Author: Jane Harvey-Berrick
Publication date: February 7th 2014
My rating: 4 of 5 Stars
SUMMARY (from Goodreads)
After eight years in prison, twenty-four year old Jordan Kane is the man everyone loves to hate.
Forced to return to his hometown while on parole, Jordan soon learns that this small town hasn’t changed since he was carted off to juvie all those years ago. He is the local pariah, shunned by everyone, including his own parents. But their hatred of him doesn’t even come close to the loathing he feels every time he looks in the mirror.
Working odd jobs for the preacher lady, Jordan bides his time before he can leave this backwards town. But can distance erase the memories that haunt him? Trapped in the prison of his own mind Jordan wonders if the pain of living will ever subside?
Torrey Delaney is new in town and certainly doesn’t behave in a way the locals believe a preacher’s daughter should. Her reputation for casual hook-ups and meaningless sex is the talk of the town. Add that to her budding friendship with the hardened ex-con handyman, and the good Reverend is less than thrilled with her estranged daughter’s path.
As friendship forms, is it possible for two damaged people who are afraid to love take their relationship to the next level? Can Torrey live with Jordan’s demons, and can Jordan break through Torrey’s walls? With the disapproval of a small town weighing heavily on them, will they find their place in the world? Can they struggle against the odds, or will their world be viciously shattered?
Is love a life sentence?
I’ve read several books by Jane Harvey-Berrick and she continues to surprise me. She creates very different characters and does not repeat herself. Many authors are guilty of using similar characters in each of their books, but not Jane Harvey-Berrick.
So our main characters:
Jordan Kane returned to his judgmental small hometown while on parole. He is twenty-four years old and he spent eight of them in prison. Everyone including his own parents hates him. He is alone until he meets Torrey Delaney. Torrey is a daughter of a local preacher. She only recently came to live with her preacher mother and she definitely does not behave as a saint. Her meaningless sex is the talk of the town. These two form unlikely friendship which progresses to much more.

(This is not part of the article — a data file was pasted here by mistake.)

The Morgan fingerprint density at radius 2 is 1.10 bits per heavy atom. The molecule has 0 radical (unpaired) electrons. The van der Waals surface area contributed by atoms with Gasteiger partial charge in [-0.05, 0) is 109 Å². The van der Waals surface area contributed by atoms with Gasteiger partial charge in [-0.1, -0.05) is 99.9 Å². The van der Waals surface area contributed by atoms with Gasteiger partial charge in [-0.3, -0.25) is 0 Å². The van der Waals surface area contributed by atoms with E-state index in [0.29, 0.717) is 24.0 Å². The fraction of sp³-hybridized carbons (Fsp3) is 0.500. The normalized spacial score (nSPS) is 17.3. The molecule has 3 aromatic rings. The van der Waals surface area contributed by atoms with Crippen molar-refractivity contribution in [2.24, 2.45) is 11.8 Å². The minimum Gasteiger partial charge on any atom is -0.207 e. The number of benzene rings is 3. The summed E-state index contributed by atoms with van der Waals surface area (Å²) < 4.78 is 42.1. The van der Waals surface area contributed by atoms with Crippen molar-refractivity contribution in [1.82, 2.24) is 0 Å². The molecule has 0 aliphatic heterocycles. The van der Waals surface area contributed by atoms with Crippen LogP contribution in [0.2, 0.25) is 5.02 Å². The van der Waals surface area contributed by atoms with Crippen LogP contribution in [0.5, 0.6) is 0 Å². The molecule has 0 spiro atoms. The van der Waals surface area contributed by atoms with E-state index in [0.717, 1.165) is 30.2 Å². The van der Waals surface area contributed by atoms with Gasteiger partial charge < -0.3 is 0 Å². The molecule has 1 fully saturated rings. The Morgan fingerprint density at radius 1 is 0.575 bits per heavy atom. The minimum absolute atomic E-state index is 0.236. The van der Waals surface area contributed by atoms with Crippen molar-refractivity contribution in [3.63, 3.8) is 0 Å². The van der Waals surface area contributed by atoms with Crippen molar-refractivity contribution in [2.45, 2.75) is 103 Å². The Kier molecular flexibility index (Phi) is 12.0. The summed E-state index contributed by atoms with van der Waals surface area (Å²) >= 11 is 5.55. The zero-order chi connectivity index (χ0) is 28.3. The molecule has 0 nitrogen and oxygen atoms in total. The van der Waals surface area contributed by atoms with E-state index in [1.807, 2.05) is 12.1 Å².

Torrey is a character which not often portraits in New Adult and Young Adult. She is confident and does not suffer unnecessary complexes about her appearance. She is pretty and she knows it. She has a carefree attitude about life, including sex. She loves sex, has sex and she doesn’t afraid to talk about sex (Yes, I know, I used the word “sex” three times in this sentence). So those of you who hates slut shaming should give Lifers a try if only for its main female character. This is what Jordan says about Torrey: “You’re just so fearless, a real straight shooter. You don’t take shit from on one, and you say it like it is”.
Jordan is such a wonderful main male character. He suffered so much in his life, but he is kind, sweet and caring. Torrey says about Jordan: “Through and through, Jordan was an intriguing mix of contradictions: his hard body, his soft lips; his serious, sensible nature; his wild and passionate side; the scary, prison demeanor he could switch on; his gentle soul”.
Romance in this book, although somewhat insta-love, was wonderful. I was rooting for these two. I liked how Torrey never takes advantage of Jordan – emotionally or physically, because he is very vulnerable. She is very supportive of him. Everyone hates him and blames him, but most of all he hates himself. He feels so much guilt and pain. Meeting Torrey helps him to leave this destructive path.
I should warn you there are quite a few graphic sex scenes. So if you like clean romances, this book is not for you.
This couple faces many hurdles and usually I am very skeptic of the future of such relationship. Yes, they love each other and together they fight against the world. But what happens few years in the future? I wasn’t skeptic in this case. I just know that Jordan and Torrey will find their HEA. And the main reason I’m so sure of it is Torrey’s personality. She is so vibrant and alive, she is honest and fearless, she is a real fighter and she’ll make it all work.
Jane Harvey-Berrick also draws attention to a serious topic in this book. Adaptation to “normal” live for ex-con is very difficult. So often these people return to prisons because they don’t fit. Also it’s very scary how just a little mistake can be fatal in someone’s life.
Overall, Lifers was a pretty decent read.